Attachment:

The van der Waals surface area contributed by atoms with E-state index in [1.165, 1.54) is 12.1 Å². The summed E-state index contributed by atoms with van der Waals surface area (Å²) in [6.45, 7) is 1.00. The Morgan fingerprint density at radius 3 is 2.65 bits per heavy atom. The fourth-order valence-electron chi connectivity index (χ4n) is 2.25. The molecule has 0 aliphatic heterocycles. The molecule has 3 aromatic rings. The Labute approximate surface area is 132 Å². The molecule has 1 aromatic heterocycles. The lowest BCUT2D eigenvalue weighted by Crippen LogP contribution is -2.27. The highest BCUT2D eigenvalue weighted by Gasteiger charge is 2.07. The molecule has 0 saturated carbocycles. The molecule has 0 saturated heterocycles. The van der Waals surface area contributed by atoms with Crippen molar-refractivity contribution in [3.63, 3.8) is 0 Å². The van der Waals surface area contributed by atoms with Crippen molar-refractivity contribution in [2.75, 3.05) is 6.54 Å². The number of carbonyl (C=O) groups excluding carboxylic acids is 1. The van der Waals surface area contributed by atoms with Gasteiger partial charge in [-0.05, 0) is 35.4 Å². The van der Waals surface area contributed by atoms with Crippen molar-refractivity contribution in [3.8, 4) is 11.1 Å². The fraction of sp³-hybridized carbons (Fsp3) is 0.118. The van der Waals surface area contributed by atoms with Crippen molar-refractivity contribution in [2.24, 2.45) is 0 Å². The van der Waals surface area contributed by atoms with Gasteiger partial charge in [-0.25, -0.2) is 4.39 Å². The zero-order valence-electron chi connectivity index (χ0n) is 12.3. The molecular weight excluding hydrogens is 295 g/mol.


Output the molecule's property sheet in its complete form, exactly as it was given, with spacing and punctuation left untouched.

The van der Waals surface area contributed by atoms with E-state index in [1.165, 1.54) is 12.1 Å². The summed E-state index contributed by atoms with van der Waals surface area (Å²) in [6.45, 7) is 1.00. The Morgan fingerprint density at radius 3 is 2.65 bits per heavy atom. The fourth-order valence-electron chi connectivity index (χ4n) is 2.25. The molecule has 0 aliphatic heterocycles. The molecule has 3 aromatic rings. The Labute approximate surface area is 132 Å². The molecule has 1 aromatic heterocycles. The lowest BCUT2D eigenvalue weighted by Crippen LogP contribution is -2.27. The highest BCUT2D eigenvalue weighted by Gasteiger charge is 2.07. The molecule has 0 saturated carbocycles. The molecule has 0 saturated heterocycles. The van der Waals surface area contributed by atoms with Crippen molar-refractivity contribution in [3.63, 3.8) is 0 Å². The van der Waals surface area contributed by atoms with Crippen molar-refractivity contribution in [2.75, 3.05) is 6.54 Å². The number of carbonyl (C=O) groups excluding carboxylic acids is 1. The van der Waals surface area contributed by atoms with Gasteiger partial charge in [-0.05, 0) is 35.4 Å². The van der Waals surface area contributed by atoms with Crippen molar-refractivity contribution in [3.8, 4) is 11.1 Å². The fraction of sp³-hybridized carbons (Fsp3) is 0.118. The van der Waals surface area contributed by atoms with Crippen molar-refractivity contribution in [2.24, 2.45) is 0 Å². The van der Waals surface area contributed by atoms with Gasteiger partial charge in [-0.25, -0.2) is 4.39 Å². The zero-order valence-electron chi connectivity index (χ0n) is 12.3. The molecular weight excluding hydrogens is 295 g/mol.